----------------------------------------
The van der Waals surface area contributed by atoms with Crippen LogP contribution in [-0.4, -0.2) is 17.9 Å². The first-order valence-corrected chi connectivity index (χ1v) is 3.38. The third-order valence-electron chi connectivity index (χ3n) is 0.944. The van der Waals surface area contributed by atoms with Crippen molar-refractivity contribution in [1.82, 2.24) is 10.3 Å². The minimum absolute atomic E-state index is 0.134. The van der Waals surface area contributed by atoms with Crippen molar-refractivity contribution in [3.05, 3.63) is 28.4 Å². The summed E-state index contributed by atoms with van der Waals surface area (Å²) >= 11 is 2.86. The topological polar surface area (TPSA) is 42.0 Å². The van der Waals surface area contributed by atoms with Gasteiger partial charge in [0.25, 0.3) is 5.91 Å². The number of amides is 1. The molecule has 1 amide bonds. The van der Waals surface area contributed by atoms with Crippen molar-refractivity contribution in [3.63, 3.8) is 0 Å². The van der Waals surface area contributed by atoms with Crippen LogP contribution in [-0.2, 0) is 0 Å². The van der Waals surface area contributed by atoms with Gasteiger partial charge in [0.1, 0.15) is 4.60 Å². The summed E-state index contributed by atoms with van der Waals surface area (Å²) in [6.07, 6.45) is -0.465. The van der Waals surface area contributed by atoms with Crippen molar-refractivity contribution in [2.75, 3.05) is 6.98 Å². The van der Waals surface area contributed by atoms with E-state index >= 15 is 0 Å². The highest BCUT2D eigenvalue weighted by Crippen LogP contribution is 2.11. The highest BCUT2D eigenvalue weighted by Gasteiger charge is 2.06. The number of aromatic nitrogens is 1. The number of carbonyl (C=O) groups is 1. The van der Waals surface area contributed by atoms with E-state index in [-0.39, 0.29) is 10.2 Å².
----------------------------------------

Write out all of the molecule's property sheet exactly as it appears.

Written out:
The van der Waals surface area contributed by atoms with Crippen LogP contribution in [-0.4, -0.2) is 17.9 Å². The first-order valence-corrected chi connectivity index (χ1v) is 3.38. The third-order valence-electron chi connectivity index (χ3n) is 0.944. The van der Waals surface area contributed by atoms with Crippen molar-refractivity contribution in [1.82, 2.24) is 10.3 Å². The minimum absolute atomic E-state index is 0.134. The van der Waals surface area contributed by atoms with Crippen molar-refractivity contribution in [3.05, 3.63) is 28.4 Å². The summed E-state index contributed by atoms with van der Waals surface area (Å²) >= 11 is 2.86. The topological polar surface area (TPSA) is 42.0 Å². The van der Waals surface area contributed by atoms with Gasteiger partial charge in [0.25, 0.3) is 5.91 Å². The number of amides is 1. The molecule has 1 amide bonds. The van der Waals surface area contributed by atoms with Crippen molar-refractivity contribution in [3.63, 3.8) is 0 Å². The van der Waals surface area contributed by atoms with Crippen LogP contribution in [-0.2, 0) is 0 Å². The van der Waals surface area contributed by atoms with Gasteiger partial charge in [0.1, 0.15) is 4.60 Å². The summed E-state index contributed by atoms with van der Waals surface area (Å²) in [6.07, 6.45) is -0.465. The van der Waals surface area contributed by atoms with Crippen molar-refractivity contribution in [2.75, 3.05) is 6.98 Å². The van der Waals surface area contributed by atoms with E-state index >= 15 is 0 Å². The highest BCUT2D eigenvalue weighted by Crippen LogP contribution is 2.11. The highest BCUT2D eigenvalue weighted by Gasteiger charge is 2.06. The number of aromatic nitrogens is 1. The number of carbonyl (C=O) groups is 1. The van der Waals surface area contributed by atoms with E-state index in [-0.39, 0.29) is 10.2 Å².